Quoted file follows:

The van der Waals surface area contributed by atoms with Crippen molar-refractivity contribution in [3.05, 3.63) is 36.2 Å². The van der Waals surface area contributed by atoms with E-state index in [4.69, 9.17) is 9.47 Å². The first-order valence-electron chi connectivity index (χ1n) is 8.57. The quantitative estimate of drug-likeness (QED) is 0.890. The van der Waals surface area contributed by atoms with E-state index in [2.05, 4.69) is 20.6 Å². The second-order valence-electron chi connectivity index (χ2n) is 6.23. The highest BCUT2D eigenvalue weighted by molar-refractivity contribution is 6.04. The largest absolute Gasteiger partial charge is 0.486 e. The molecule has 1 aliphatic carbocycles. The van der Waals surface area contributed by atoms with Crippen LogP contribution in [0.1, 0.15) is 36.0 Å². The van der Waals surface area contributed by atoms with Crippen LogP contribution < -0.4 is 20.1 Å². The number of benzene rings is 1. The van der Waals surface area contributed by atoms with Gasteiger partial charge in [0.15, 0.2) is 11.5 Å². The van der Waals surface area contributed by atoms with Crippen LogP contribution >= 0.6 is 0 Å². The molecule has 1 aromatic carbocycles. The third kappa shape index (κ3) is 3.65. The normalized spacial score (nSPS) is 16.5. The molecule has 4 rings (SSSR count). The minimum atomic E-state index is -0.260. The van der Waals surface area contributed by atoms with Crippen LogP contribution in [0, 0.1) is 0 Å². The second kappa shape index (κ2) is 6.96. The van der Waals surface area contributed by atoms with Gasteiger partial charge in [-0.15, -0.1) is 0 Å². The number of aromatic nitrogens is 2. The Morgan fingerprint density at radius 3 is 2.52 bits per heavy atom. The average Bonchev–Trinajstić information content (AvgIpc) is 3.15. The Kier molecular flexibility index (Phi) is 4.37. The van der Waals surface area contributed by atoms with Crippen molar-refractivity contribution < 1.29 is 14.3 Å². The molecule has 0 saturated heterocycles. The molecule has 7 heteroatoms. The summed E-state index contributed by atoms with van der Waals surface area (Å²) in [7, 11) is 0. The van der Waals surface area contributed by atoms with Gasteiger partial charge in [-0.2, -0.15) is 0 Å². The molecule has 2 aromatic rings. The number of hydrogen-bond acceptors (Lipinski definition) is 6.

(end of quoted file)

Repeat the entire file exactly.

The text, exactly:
The van der Waals surface area contributed by atoms with Crippen molar-refractivity contribution in [3.05, 3.63) is 36.2 Å². The van der Waals surface area contributed by atoms with E-state index in [4.69, 9.17) is 9.47 Å². The first-order valence-electron chi connectivity index (χ1n) is 8.57. The quantitative estimate of drug-likeness (QED) is 0.890. The van der Waals surface area contributed by atoms with E-state index in [2.05, 4.69) is 20.6 Å². The second-order valence-electron chi connectivity index (χ2n) is 6.23. The highest BCUT2D eigenvalue weighted by molar-refractivity contribution is 6.04. The largest absolute Gasteiger partial charge is 0.486 e. The molecule has 1 aliphatic carbocycles. The van der Waals surface area contributed by atoms with Crippen LogP contribution in [0.1, 0.15) is 36.0 Å². The van der Waals surface area contributed by atoms with Crippen LogP contribution < -0.4 is 20.1 Å². The number of benzene rings is 1. The van der Waals surface area contributed by atoms with Gasteiger partial charge in [0.15, 0.2) is 11.5 Å². The van der Waals surface area contributed by atoms with Crippen LogP contribution >= 0.6 is 0 Å². The molecule has 1 aromatic carbocycles. The third kappa shape index (κ3) is 3.65. The normalized spacial score (nSPS) is 16.5. The molecule has 4 rings (SSSR count). The minimum atomic E-state index is -0.260. The van der Waals surface area contributed by atoms with Crippen LogP contribution in [0, 0.1) is 0 Å². The second kappa shape index (κ2) is 6.96. The van der Waals surface area contributed by atoms with Gasteiger partial charge in [-0.15, -0.1) is 0 Å². The number of aromatic nitrogens is 2. The Morgan fingerprint density at radius 3 is 2.52 bits per heavy atom. The average Bonchev–Trinajstić information content (AvgIpc) is 3.15. The Kier molecular flexibility index (Phi) is 4.37. The van der Waals surface area contributed by atoms with Crippen molar-refractivity contribution < 1.29 is 14.3 Å². The molecule has 0 saturated heterocycles. The molecule has 7 heteroatoms. The summed E-state index contributed by atoms with van der Waals surface area (Å²) in [7, 11) is 0. The van der Waals surface area contributed by atoms with Gasteiger partial charge in [-0.2, -0.15) is 0 Å². The molecule has 2 aromatic rings. The number of hydrogen-bond acceptors (Lipinski definition) is 6.